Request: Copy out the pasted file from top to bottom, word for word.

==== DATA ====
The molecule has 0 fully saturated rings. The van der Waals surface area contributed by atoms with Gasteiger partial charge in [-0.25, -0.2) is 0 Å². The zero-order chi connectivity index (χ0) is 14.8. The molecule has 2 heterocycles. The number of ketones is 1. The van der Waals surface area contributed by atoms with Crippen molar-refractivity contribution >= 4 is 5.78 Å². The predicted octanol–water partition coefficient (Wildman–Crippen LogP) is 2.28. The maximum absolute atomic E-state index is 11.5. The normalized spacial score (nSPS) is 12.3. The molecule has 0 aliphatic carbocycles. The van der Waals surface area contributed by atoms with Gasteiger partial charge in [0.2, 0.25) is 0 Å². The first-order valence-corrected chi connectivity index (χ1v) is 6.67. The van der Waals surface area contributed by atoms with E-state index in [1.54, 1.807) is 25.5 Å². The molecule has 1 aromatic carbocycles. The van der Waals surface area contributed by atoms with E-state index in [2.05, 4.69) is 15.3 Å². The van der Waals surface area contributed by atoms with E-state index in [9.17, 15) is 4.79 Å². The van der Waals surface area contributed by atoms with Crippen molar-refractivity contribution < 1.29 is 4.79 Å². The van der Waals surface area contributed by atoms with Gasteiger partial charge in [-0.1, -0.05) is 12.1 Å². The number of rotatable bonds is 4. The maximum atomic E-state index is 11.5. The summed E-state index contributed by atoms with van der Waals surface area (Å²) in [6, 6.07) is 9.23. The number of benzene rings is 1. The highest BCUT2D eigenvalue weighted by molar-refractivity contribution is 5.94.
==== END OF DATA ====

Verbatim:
The molecule has 0 fully saturated rings. The van der Waals surface area contributed by atoms with Gasteiger partial charge in [-0.25, -0.2) is 0 Å². The zero-order chi connectivity index (χ0) is 14.8. The molecule has 2 heterocycles. The number of ketones is 1. The van der Waals surface area contributed by atoms with Crippen molar-refractivity contribution >= 4 is 5.78 Å². The predicted octanol–water partition coefficient (Wildman–Crippen LogP) is 2.28. The maximum absolute atomic E-state index is 11.5. The normalized spacial score (nSPS) is 12.3. The molecule has 0 aliphatic carbocycles. The van der Waals surface area contributed by atoms with Gasteiger partial charge in [0.2, 0.25) is 0 Å². The first-order valence-corrected chi connectivity index (χ1v) is 6.67. The van der Waals surface area contributed by atoms with E-state index in [1.54, 1.807) is 25.5 Å². The molecule has 1 aromatic carbocycles. The van der Waals surface area contributed by atoms with E-state index in [2.05, 4.69) is 15.3 Å². The van der Waals surface area contributed by atoms with E-state index in [9.17, 15) is 4.79 Å². The van der Waals surface area contributed by atoms with Crippen molar-refractivity contribution < 1.29 is 4.79 Å². The van der Waals surface area contributed by atoms with Gasteiger partial charge in [-0.1, -0.05) is 12.1 Å². The number of rotatable bonds is 4. The maximum atomic E-state index is 11.5. The summed E-state index contributed by atoms with van der Waals surface area (Å²) in [6, 6.07) is 9.23. The number of benzene rings is 1. The highest BCUT2D eigenvalue weighted by molar-refractivity contribution is 5.94.